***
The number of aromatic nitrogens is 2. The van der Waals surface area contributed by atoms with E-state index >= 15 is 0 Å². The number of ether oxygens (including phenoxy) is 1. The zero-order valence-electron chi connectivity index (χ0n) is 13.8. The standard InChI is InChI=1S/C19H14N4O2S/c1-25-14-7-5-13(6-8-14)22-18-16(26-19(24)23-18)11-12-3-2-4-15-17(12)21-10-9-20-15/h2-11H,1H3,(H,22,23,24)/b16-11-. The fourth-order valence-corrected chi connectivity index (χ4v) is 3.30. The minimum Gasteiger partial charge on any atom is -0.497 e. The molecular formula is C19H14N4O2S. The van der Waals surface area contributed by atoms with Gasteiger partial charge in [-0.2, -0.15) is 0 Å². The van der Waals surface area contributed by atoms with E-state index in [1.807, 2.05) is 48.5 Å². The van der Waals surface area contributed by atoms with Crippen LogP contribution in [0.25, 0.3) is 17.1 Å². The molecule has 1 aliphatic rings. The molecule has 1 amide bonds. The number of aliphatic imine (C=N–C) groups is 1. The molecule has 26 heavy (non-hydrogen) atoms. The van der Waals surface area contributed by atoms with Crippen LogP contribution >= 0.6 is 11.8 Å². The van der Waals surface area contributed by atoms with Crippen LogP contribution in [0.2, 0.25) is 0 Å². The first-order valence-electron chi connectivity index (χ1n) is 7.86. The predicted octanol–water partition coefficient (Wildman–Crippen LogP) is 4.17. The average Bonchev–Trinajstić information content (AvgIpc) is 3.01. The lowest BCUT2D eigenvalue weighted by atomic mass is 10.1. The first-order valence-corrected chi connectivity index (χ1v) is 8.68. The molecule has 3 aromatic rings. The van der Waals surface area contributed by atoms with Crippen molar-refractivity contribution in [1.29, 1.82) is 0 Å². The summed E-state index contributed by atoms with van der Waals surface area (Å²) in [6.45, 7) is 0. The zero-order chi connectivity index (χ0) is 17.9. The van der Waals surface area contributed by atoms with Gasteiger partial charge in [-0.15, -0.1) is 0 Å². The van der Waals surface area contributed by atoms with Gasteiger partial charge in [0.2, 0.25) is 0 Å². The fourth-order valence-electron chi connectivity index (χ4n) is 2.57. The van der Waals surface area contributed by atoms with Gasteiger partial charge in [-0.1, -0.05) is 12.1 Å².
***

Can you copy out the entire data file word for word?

The number of aromatic nitrogens is 2. The van der Waals surface area contributed by atoms with E-state index >= 15 is 0 Å². The number of ether oxygens (including phenoxy) is 1. The zero-order valence-electron chi connectivity index (χ0n) is 13.8. The standard InChI is InChI=1S/C19H14N4O2S/c1-25-14-7-5-13(6-8-14)22-18-16(26-19(24)23-18)11-12-3-2-4-15-17(12)21-10-9-20-15/h2-11H,1H3,(H,22,23,24)/b16-11-. The fourth-order valence-corrected chi connectivity index (χ4v) is 3.30. The minimum Gasteiger partial charge on any atom is -0.497 e. The molecular formula is C19H14N4O2S. The van der Waals surface area contributed by atoms with Gasteiger partial charge in [-0.2, -0.15) is 0 Å². The van der Waals surface area contributed by atoms with E-state index in [1.807, 2.05) is 48.5 Å². The van der Waals surface area contributed by atoms with Crippen LogP contribution in [0.25, 0.3) is 17.1 Å². The molecule has 1 aliphatic rings. The molecule has 1 amide bonds. The number of aliphatic imine (C=N–C) groups is 1. The molecule has 26 heavy (non-hydrogen) atoms. The van der Waals surface area contributed by atoms with Crippen LogP contribution >= 0.6 is 11.8 Å². The van der Waals surface area contributed by atoms with Crippen LogP contribution in [0.2, 0.25) is 0 Å². The first-order valence-electron chi connectivity index (χ1n) is 7.86. The predicted octanol–water partition coefficient (Wildman–Crippen LogP) is 4.17. The average Bonchev–Trinajstić information content (AvgIpc) is 3.01. The lowest BCUT2D eigenvalue weighted by atomic mass is 10.1. The first-order valence-corrected chi connectivity index (χ1v) is 8.68. The molecule has 3 aromatic rings. The van der Waals surface area contributed by atoms with Crippen molar-refractivity contribution in [1.29, 1.82) is 0 Å². The summed E-state index contributed by atoms with van der Waals surface area (Å²) in [6.45, 7) is 0. The zero-order chi connectivity index (χ0) is 17.9. The van der Waals surface area contributed by atoms with Gasteiger partial charge in [-0.15, -0.1) is 0 Å². The van der Waals surface area contributed by atoms with Gasteiger partial charge in [0.2, 0.25) is 0 Å². The fourth-order valence-electron chi connectivity index (χ4n) is 2.57. The van der Waals surface area contributed by atoms with Gasteiger partial charge in [-0.1, -0.05) is 12.1 Å².